Players, coaches take in unusual basketball atmosphere SanTan Sun News

Players, coaches take in unusual basketball atmosphere

February 4th, 2021 SanTan Sun News
Players, coaches take in unusual basketball atmosphere
Sports and Recreation
21

By Zach Alvira
Sports Editor

Players sat staggered in three rows of chairs or bleachers, much like what has been seen in the NBA and in college basketball.

A personal water bottle sits next to the player’s designated seat, which remains their own throughout the duration of the game. Whether on the bench or in the middle of a fast break on the court, masks remain above the mouth and nose. If it slips down, coaches or referees remind players to pull it up. Often times, however, players are disciplined enough to remember themselves.

It’s that type of discipline that the coaches and players across the state hope remains intact throughout the duration of the winter sports season, which was almost lost after the Arizona Interscholastic Association Executive Board voted to cancel the season altogether. Four days later, however, a re-vote reinstated the season.

Now, the main focus is on keeping it going.

“It was kind of weird,” Perry coach Sam Duane said after his team’s win over Hamilton. “When we went on a run, we didn’t have that crowd to get us pumped up. We told our guys we had to bring our own energy.”

Duane, a longtime coach at Perry, anticipated the possibility for a mask mandate for all participating athletes about a month ago. It was at that time he began requiring his players to wear masks while in practice.

The same rule was adopted at other schools across the East Valley, including at all those in Tempe Union High School District, which required masks in the fall during practice for all athletes. But what Duane didn’t anticipate was the ominous feeling in the gymnasium with limited crowd.

When the Pumas faced Hamilton on the road to start the season Tuesday, Jan. 19, only a crowd of about 20 people were in the stands opposite the benches. A small handful of that crowd was media. Per AIA guidelines, only two parents per a player on the home team are allowed to attend games.

That means no cheer for some schools, no band and no student-led chants that make high school basketball one of the rowdiest sports throughout the season. And for Perry, that meant playing a game with no fans of their own.

“Not having my family there to support me, it made it feel more like a practice or scrimmage,” Perry 7-foot junior Dylan Anderson said. “The energy definitely wasn’t there from the crowd.”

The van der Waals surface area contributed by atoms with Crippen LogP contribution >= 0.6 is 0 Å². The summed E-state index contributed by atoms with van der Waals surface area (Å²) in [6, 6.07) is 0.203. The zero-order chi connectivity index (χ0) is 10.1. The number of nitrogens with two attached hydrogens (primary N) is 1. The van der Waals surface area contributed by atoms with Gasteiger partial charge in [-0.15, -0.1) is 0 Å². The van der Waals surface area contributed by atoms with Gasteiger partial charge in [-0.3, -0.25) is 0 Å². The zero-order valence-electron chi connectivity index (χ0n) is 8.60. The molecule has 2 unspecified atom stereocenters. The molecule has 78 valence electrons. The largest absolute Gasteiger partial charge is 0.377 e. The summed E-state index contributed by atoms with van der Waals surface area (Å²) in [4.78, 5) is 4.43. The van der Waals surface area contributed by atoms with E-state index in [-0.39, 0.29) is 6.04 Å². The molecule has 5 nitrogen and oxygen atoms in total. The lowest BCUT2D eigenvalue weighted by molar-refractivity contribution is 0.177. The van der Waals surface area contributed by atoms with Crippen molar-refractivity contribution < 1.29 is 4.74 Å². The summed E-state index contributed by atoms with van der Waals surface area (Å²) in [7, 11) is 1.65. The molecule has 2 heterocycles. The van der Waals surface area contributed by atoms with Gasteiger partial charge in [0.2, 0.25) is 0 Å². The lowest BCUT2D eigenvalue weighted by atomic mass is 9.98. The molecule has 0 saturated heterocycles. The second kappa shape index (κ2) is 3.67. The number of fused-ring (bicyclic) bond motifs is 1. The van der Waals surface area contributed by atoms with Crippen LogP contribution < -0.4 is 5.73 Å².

While music played between quarters and at halftime, the feeling wasn’t nearly the same. Parents, who at times can become rowdy, virtually sat in silence throughout the game.

Anderson said he and other players had to watch what they say in frustrating situations because their voices are no longer drowned out by home or opposing student sections. Coaches have to proceed with caution, too, as even the slightest elevation in the volume of their voice against a referee will no longer go unnoticed.

“You definitely have to watch your mouth while playing,” Anderson said. “They can hear everything you say. But it feels great. First game, first win, I’m just glad to be in this position.”

Schools like Hamilton are taking extra steps to ensure maximum mitigation efforts.

In between junior varsity and varsity games Tuesday night, school administrators cleared the gymnasium of all fans before allowing spectators for varsity in. This allowed for limited number of people in the gym at one time.

At Perry, where the varsity girls took on Hamilton, similar crowd sizes were seen. And unlike during the fall season, where there was limited action taken against fans who did may have pulled down masks while seated both in the gyms and football fields, policy was strictly enforced and followed.

“I think they’re doing a fabulous job,” Hamilton boys basketball coach Doug Harris said of the school’s plan for winter sports. “When one game is over, they clear out the gym and cleaned down the bleachers. I think they’ve been doing a tremendous job.

“Credit to the people behind the scenes at Hamilton that are willing to do that.”

While the atmosphere was far different from year’s past, when overflow crowds were common at games that feature teams of Perry and Hamilton’s caliber, all involved agree the strict guidelines are better than not playing at all.

Harris believes as the season progresses and players, coaches and fans become more accustomed to the unusual atmosphere, some games may return to some resemblance of normalcy. But regardless, he said his team is just happy to have the opportunity to compete.

“I can’t commend these young players enough for what they’ve overcome and all the resiliency they’ve shown during these times,” Harris said. “We were practicing for two months then found out the season was canceled then back on. What they’ve endured, I can’t credit them enough.

“I think they feel very thankful to play a game they love and enjoy. I think it gives them some sense of normalcy.”

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